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We want to make our streets more accessible and attractive for everyone, and that means making sure we’re an inclusive organisation.

To that end, we’ve begun reviewing and changing how we work. Our Engagement Manager Aisha Hannibal looks at how we are holding ourselves to account. 

We are passionate about making big changes in our communities, and being a powerful voice for pedestrians. But we simply can’t say that if we are only hearing a limited range of voices.  

We want to make sure that underrepresented voices are prioritised across our organisation. 

5 women of mixed races and ages smile at the camera
a group of people walk in a leafy street

Too often people of colour, disabled people, women, children and other marginalised people are excluded from designing and planning our public spaces. And it is often these groups who are most adversely affected by poorly designed streets. 

We aim to be an inclusive organisation, but we know we still have work to do. Inequality won’t disappear without sustained efforts to challenge and eradicate it.  

We need to make sure that we don’t systemically exclude people based on disability, gender and race.  

In 2020 we published our intention to address the power imbalance and lack of representation within Living Streets. We could see how our ways of working have reinforced and sustained barriers to inclusion, and we set out our Commitment to Diversity. As our work on this has progressed, we’ve become more aware of the extent of what is needed. 


To be inclusive, we need to collectively reimagine our work – and that includes our network of campaigners and local groups across the UK.

We need to ask whose voice is missing from our campaigns, whose voice is needed and whose voice is being heard at the moment. This vital process not only takes time, it means unlearning – putting aside preconceptions and past habits. We want to take time to listen, in a way that is rooted in humility, and followed up by action.

What are our communities really saying? Whose voices are underrepresented?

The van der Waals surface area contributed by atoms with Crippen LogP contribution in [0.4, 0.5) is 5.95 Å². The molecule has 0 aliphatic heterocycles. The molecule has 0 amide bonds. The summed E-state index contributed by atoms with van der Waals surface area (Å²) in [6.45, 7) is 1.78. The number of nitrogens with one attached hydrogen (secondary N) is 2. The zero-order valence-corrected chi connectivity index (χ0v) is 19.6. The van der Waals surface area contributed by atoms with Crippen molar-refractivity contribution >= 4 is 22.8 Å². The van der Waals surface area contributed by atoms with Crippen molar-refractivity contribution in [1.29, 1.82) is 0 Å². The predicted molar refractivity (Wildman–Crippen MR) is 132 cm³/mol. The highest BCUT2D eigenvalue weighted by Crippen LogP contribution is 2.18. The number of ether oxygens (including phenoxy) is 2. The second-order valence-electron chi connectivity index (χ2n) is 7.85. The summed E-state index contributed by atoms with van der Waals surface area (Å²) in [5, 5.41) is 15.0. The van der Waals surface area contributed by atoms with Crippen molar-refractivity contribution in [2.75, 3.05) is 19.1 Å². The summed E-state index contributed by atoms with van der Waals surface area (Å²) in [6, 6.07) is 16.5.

We also need a combination of immediate small changes and planning bigger strategic actions for the years ahead.

So we are building equitable partnerships with community groups and organisations to help us change our approach. Recently, alongside partner organisations, we organised training and hosted a number of digital events which prioritised accessibility, such as our Cut the Clutter campaign webinar. Creating a standard for making our events accessible, by working with British Sign Language interpreters, live subtitle captioning and giving audio descriptions - it is a good start.

But we want to do more.


People experience oppression in different ways. We know from speaking to those who feel marginalised that they don’t simply slot into simple homogenous groups.

We need to look at multiple factors, and how they combine to affect an individual. We need to recognise that people experience different forms of oppression which overlap. This doesn’t just exclude them in one way, but in many ways simultaneously.

By working with multifaceted communities and individuals , we hope to offer a more inclusive way for people to participate in our campaigns, and ensure that we’re not causing harm by being rigid in how we work with people.

a woman with a backpack walks away from the camera

About the author

Aisha Hannibal

Engagement Manager, Living Streets

[email protected]